Q&A with CTA’s Brian Comiskey on the Rise of Internet & E-Commerce Companies in the Emerging M

Feb 19, 2021

Recently we spoke with Brian Comiskey, Manager of Industry Intelligence at the Consumer Technology Association (CTA)®, owner and producer of CES®, about the rise of internet and e-commerce in Emerging Markets. The Q&A below offers CTA’s perspective on some of the powerful trends in internet & e-commerce companies and their outlook for the coming years.

Why is internet & e-commerce a compelling theme within Emerging Markets (EMs)?

EMs represent great potential for internet & e-commerce companies as they sit at the intersection of a few key growth trends: rising smartphone penetration rates, improving internet infrastructure and large youthful populations. In fact, nine in 10 members of Gen Z live in EMs per the latest research from Bank of America.1 Internet & e-commerce is a compelling theme as it stands at the nexus of these growth trends.

Further, COVID-19 has only hastened the shift toward more digital, automated, and remote capabilities across global economies; an evolution that could ultimately define the next 20 years. The need for socially-distanced and remote solutions has altered consumer behaviors and pulled forward the digital and “on-demand” lifestyle of the future in both developed and developing markets.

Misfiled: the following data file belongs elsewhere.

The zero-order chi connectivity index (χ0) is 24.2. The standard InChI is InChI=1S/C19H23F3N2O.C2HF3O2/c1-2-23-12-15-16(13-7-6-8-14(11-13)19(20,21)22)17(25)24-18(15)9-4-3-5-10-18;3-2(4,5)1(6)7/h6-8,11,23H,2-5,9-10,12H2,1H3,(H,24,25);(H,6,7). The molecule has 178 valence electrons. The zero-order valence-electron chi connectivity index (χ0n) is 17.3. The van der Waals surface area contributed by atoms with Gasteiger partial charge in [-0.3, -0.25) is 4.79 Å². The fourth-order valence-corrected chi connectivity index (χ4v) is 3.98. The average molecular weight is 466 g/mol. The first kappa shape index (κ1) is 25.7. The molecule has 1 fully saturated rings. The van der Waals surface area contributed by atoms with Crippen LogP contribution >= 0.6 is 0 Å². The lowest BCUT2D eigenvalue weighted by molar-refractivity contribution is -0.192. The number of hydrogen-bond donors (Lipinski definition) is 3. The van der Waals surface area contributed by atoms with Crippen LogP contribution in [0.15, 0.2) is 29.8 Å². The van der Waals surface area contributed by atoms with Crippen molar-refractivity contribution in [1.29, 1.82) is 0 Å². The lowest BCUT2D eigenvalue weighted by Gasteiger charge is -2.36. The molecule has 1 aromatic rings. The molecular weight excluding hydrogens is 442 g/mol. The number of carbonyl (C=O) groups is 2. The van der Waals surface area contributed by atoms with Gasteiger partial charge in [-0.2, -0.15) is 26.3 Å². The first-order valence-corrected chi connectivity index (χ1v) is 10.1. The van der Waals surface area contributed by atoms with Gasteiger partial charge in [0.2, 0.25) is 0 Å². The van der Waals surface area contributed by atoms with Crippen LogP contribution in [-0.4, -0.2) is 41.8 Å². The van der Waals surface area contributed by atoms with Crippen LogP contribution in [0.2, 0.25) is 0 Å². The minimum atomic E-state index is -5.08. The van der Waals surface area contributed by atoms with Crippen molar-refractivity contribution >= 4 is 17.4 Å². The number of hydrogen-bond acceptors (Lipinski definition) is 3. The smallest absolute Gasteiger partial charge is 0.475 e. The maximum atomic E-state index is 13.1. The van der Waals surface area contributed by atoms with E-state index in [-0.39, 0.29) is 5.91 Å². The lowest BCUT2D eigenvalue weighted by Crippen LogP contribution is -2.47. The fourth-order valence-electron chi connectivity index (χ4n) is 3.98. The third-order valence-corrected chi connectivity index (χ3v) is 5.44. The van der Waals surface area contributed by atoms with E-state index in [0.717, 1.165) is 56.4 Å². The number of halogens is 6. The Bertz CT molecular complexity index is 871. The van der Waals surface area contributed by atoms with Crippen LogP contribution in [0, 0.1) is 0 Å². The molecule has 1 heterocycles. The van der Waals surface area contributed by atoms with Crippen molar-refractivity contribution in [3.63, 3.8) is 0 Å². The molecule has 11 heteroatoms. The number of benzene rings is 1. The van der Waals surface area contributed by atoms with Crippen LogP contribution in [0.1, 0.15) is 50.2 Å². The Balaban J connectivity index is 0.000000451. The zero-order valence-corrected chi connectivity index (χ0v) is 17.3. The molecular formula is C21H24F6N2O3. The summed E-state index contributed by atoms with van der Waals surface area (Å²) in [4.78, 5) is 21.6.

Ultimately, the continued transformation of the digital landscape in developing economies depends upon the role of e-commerce companies as incubators for technology adoption and the pandemic, acting as an accelerator of internet business.

Which Emerging Market country stands out most for having the most developed global e-commerce and internet platforms?

Among EMs, the meteoric rise of Chinese e-commerce companies such as Alibaba and stand out. Although e-commerce operations remain a significant component of their businesses, as seen by Alibaba’s record Singles’ Day sales this year, the greater impact is how the rise of e-commerce has paved the way for other internet-based technologies in these companies’ regions.

An earlier epidemic, the 2003 SARS crisis, arguably served as a catalyst for the initial Chinese e-commerce boom. expanded its offerings beyond electronics, and Alibaba dove into consumer-facing e-commerce for the first time with the launch of Taobao.

Today, Alibaba and (part of Tencent) now exist as super apps offering services such as internet search, online entertainment and digital payments from a single interface that capture a greater amount of a user’s time.

Other EMs nations have emulated this growth model through the rise of their own prominent domestic e-commerce companies like MercadoLibre in Argentina and Jumia Technologies in Nigeria.

Which country or regions are still small on a global scale, but show high potential for internet and e-commerce?

In southeast Asia, Malaysia stands out as a country with high potential due to its 83% smartphone penetration rate, the second-highest in the region after Singapore. Malaysia has multiple online shopping platforms such as, Shoppee and Lazada pushing the nation’s digital economy. Notably, all are backed by funding from e-commerce giants in neighboring countries such as Alibaba and Singapore’s Sea, competing for market share in Southeast Asia’s rapidly growing consumer segment.

In Latin America, Chile is often overlooked for its potential compared to neighboring Argentina and Brazil. Boasting one of the highest internet penetration rates in the region and the third highest 5G penetration behind Brazil and Mexico, Chile is ripe for a breakthrough in internet-based business and e-commerce.